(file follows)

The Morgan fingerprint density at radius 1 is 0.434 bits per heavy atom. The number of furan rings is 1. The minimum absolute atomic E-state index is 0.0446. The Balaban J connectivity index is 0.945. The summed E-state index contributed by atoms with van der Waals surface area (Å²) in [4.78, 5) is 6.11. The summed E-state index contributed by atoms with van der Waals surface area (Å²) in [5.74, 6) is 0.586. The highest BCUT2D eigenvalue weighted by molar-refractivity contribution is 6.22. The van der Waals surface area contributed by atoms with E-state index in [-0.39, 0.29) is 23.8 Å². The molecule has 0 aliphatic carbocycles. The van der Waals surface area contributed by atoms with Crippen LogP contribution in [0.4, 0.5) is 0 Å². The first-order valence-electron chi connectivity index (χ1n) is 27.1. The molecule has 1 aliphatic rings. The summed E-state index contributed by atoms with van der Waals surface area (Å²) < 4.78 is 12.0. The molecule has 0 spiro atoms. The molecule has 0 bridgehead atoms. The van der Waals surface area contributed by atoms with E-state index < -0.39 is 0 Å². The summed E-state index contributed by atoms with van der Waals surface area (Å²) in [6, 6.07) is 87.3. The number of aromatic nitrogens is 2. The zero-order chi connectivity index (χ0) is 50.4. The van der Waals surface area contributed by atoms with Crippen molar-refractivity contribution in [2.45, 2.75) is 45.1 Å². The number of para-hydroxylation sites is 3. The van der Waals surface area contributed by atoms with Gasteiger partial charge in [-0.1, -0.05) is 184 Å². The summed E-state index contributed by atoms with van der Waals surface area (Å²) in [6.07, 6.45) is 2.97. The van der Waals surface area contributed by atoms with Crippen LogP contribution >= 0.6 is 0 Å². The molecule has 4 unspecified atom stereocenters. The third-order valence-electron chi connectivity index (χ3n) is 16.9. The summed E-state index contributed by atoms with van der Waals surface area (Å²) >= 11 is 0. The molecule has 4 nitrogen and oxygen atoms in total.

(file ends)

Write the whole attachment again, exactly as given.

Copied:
The Morgan fingerprint density at radius 1 is 0.434 bits per heavy atom. The number of furan rings is 1. The minimum absolute atomic E-state index is 0.0446. The Balaban J connectivity index is 0.945. The summed E-state index contributed by atoms with van der Waals surface area (Å²) in [4.78, 5) is 6.11. The summed E-state index contributed by atoms with van der Waals surface area (Å²) in [5.74, 6) is 0.586. The highest BCUT2D eigenvalue weighted by molar-refractivity contribution is 6.22. The van der Waals surface area contributed by atoms with E-state index in [-0.39, 0.29) is 23.8 Å². The molecule has 0 aliphatic carbocycles. The van der Waals surface area contributed by atoms with Crippen LogP contribution in [0.4, 0.5) is 0 Å². The first-order valence-electron chi connectivity index (χ1n) is 27.1. The molecule has 1 aliphatic rings. The summed E-state index contributed by atoms with van der Waals surface area (Å²) < 4.78 is 12.0. The molecule has 0 spiro atoms. The molecule has 0 bridgehead atoms. The van der Waals surface area contributed by atoms with E-state index < -0.39 is 0 Å². The summed E-state index contributed by atoms with van der Waals surface area (Å²) in [6, 6.07) is 87.3. The number of aromatic nitrogens is 2. The zero-order chi connectivity index (χ0) is 50.4. The van der Waals surface area contributed by atoms with Crippen molar-refractivity contribution in [2.45, 2.75) is 45.1 Å². The number of para-hydroxylation sites is 3. The van der Waals surface area contributed by atoms with Gasteiger partial charge in [-0.1, -0.05) is 184 Å². The summed E-state index contributed by atoms with van der Waals surface area (Å²) in [6.07, 6.45) is 2.97. The van der Waals surface area contributed by atoms with Crippen LogP contribution >= 0.6 is 0 Å². The molecule has 4 unspecified atom stereocenters. The third-order valence-electron chi connectivity index (χ3n) is 16.9. The summed E-state index contributed by atoms with van der Waals surface area (Å²) >= 11 is 0. The molecule has 4 nitrogen and oxygen atoms in total.